Challenge for Europe

GMP Management: Not Transparent Enough

In the European Union, GMPs are the object of an authorization procedure and monitoring governed by a directive and a European regulation. This has been put in place by the European Commission, the Council, and the governments of member states. A great deal of information is required throughout this procedure concerning both experimental GMPs (field tests) and commercial GMPs. This includes: scientific information for evaluation before authorization; commercial information for the purpose of labeling to better inform consumers; agricultural information to allow professionals in the field to know which products are being used and to allow local elected officials to follow the field tests of GMPs in their territory; and further scientific information to allow national authorities to follow the possible negative impacts on the local environment.

Missing Information at all Levels

And yet there is still a significant amount of information which is not demanded or made public. The lively debate taking place within civil society about GMPs is therefore cut short by a lack of the most complete and up-to-date information available – this limits its effectiveness. Schematically, the observed information gaps are as follows:

Experimental dossiers: The field tests of GMPs taking place prior to marketing requests need to be the object of a citizens’ consultation initiated by national authorities where the GMPs are being introduced. In France, these consultations currently take place over the internet, usually over the summer, in short time frames and at a technical level which demands specialized scientific or professional knowledge. Such a consultation procedure has already been deemed undemocratic by civil society actors since it does not put in place the optimal conditions to allow everyone to give their opinion or assure that it has been taken into account.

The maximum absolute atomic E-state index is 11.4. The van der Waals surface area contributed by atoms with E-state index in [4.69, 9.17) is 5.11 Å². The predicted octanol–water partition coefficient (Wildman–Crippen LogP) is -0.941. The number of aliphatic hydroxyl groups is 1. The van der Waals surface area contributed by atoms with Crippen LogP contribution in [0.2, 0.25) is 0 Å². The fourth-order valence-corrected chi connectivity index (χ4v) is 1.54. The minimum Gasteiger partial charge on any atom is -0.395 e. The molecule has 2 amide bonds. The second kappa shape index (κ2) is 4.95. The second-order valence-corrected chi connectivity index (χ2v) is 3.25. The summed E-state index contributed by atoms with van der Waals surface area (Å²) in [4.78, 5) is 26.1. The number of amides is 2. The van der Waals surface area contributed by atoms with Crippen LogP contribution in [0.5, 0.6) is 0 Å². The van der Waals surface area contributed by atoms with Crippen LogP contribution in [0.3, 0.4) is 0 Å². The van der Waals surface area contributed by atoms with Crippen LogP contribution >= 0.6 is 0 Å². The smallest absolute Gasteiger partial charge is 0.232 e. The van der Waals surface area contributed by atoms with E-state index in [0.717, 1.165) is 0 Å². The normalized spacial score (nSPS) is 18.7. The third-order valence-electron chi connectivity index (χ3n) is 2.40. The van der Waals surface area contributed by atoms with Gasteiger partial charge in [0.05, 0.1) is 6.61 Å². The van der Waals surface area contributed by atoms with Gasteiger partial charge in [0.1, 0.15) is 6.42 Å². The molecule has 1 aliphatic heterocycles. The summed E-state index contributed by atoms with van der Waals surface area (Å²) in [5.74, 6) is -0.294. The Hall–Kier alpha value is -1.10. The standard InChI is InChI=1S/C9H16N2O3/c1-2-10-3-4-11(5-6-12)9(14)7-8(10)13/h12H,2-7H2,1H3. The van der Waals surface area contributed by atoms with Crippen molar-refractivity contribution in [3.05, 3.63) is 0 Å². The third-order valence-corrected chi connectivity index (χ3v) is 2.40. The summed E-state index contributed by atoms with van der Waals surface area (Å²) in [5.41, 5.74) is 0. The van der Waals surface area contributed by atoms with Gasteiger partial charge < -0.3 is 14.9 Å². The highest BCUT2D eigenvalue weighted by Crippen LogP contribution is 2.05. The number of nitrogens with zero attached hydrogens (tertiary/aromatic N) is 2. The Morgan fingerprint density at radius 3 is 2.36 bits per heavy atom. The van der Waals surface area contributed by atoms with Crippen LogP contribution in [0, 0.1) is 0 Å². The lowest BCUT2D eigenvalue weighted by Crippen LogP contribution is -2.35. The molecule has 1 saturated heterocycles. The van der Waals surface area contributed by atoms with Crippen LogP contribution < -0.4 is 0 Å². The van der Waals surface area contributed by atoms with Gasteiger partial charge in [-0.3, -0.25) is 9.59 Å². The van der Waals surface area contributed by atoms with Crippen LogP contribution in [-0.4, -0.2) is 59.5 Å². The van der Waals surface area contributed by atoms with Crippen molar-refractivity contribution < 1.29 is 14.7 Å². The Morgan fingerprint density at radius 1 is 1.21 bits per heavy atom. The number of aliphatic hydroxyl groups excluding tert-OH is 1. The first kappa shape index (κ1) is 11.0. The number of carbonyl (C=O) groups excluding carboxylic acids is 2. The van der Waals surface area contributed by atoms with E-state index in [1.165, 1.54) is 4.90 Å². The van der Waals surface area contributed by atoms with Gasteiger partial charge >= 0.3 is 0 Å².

Scientific Data: Studies furnished by the petitioner after requests for commercial authorization for GMPs contain data interpreted according to analysis taken on the plant itself and not the raw data. The analyses allow the petitioner to biologically characterize their GMP, to compare it to a non-GM variety, and to evaluate its toxicity as it affects humans and animals. Today the raw results are therefore not made accessible to experts or the public. Moreover the interpreted data presented in the files are not made public beyond the circle of experts taking part in the evaluation of the authorization request. This situation has already been denounced as contrary to the basic scientific principle that all studies should be published in such a way that they can be reproduced by a third party. In addition, the analysis is conducted by the petitioners themselves and/or by the laboratories paid by the petitioner. No analysis is therefore undertaken by a public laboratory working independently.

Labeling: The European regulation imposes labeling of all crops containing GMPs or deriving from GMPs. The objective of this labeling is to provide information to professionals working in the GMP field and consumers at the end of the chain. One class of products remains unaffected by this mandatory labeling: products of animals which were fed with GMPs.